Wednesday, May 27, 2009

A Pessimist Manifesto

Pessimists can be difficult to endure, but I have often thought that there was a certain value in pessimism. For instance, when you go to a ball game expecting your team to lose, you are especially thrilled when they win, and you are not terribly disappointed when they lose as predicted. Conversely, the optimist goes to the game and is only mildly satisfied with a victory, but is seriously upset after a loss.

I came across another way of looking at this,

Imagine a set of people all living in the same building. Half of them think it is a hotel, the other half think it is a prison. Those who think it a hotel might regard it as quite intolerable, and those who thought it was a prison might decide that it was really surprisingly comfortable. So that what seems the ugly doctrine is one that comforts and strengthens you in the end. The people who try to hold an optimistic view of this world would become pessimists: the people who hold a pretty stern view of it become optimistic.

C.S. Lewis, “The Christian View of Suffering,” C.S. Lewis: Readings for Meditation and Reflection
(New York: HarperCollins, 1992), pp. 103–104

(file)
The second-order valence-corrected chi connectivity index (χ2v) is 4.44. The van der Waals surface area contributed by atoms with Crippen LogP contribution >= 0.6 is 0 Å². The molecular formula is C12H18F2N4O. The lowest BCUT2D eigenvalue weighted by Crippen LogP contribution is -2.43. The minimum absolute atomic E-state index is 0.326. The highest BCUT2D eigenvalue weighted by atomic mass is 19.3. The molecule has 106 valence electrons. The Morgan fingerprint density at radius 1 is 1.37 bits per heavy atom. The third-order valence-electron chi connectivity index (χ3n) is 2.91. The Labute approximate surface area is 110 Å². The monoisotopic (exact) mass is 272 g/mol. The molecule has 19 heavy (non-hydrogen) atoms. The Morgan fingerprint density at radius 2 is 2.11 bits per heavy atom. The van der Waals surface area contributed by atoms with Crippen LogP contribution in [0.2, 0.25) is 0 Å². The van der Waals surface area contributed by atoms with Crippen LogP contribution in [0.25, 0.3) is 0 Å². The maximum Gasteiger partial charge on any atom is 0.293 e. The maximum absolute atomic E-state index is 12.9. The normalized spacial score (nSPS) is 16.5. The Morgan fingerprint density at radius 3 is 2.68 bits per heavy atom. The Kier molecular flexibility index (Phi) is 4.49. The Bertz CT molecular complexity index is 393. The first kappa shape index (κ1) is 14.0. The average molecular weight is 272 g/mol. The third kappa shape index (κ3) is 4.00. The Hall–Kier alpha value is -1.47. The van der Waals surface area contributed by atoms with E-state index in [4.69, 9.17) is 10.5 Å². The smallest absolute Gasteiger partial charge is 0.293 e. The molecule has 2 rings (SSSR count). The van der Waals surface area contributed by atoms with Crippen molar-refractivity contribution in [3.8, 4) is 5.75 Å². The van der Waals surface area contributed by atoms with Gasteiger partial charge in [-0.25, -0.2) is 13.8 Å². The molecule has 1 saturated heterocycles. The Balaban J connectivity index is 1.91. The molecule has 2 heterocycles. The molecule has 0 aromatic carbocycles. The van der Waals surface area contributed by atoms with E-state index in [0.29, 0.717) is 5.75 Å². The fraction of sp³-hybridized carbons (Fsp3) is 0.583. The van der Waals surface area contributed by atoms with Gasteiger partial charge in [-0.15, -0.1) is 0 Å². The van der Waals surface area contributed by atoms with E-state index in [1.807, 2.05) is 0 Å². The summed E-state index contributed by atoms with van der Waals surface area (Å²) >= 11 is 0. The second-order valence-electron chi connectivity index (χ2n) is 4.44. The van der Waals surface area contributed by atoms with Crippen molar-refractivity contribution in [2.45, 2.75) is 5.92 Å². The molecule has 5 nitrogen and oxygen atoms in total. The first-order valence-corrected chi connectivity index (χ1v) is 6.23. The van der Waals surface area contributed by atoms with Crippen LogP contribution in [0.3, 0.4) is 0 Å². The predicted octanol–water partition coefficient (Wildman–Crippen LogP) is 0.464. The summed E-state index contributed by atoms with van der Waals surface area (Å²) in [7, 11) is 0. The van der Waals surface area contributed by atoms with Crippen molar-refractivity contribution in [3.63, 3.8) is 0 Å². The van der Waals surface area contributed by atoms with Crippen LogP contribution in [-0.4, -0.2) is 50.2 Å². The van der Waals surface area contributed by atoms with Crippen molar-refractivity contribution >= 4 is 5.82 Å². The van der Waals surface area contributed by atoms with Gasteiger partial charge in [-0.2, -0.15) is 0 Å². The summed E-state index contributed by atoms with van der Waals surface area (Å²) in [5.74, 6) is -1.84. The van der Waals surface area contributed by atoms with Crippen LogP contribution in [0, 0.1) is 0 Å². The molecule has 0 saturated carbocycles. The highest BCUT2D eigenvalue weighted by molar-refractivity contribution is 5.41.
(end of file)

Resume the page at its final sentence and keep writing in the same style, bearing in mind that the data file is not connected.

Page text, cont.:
What he was getting at was two opposing ways of viewing the world. One in which people believe God has placed us in a spot where we are supposed to be happy and having fun all the time (a Hotel), and the other where we look around a see bad things happening, and we believe we are being punished (a prison). He is imagining that the latter position is probably better for us in the end, for the ultimate optimism is the hope for and promise of eternal life.

I personally lean towards a mixture of pessimism and optimism held in balance. Some days, the world seems to be a wonderful place full of hope for the future, and the next day Homo sapiens sapiens seems doomed to eventual self extinction.

Today is an optimistic day for me thanks to a little reading from the Bible that brought out a musical memory,

John 15:11

"These things have I spoken unto you, that my joy might remain in you, and that your joy might be full."

1 comment:

  1. I think one of the problems with various current incarnations of Christianity, is the emphasis on being happy as opposed to being content. As you point out, if we believe that God is going to be a perpetual Santa Claus, we're in for a rude awakening and ultimately, a loss of faith, in view.

    Better to view this life for what it is: a veil of tears caused by our own rebellion, where God bestows his grace to help us make it through. I think with such a mindset, we tend to focus on our blessings and become content with our circumstances as opposed to acting like Job's wife, i.e. cursing God and dying.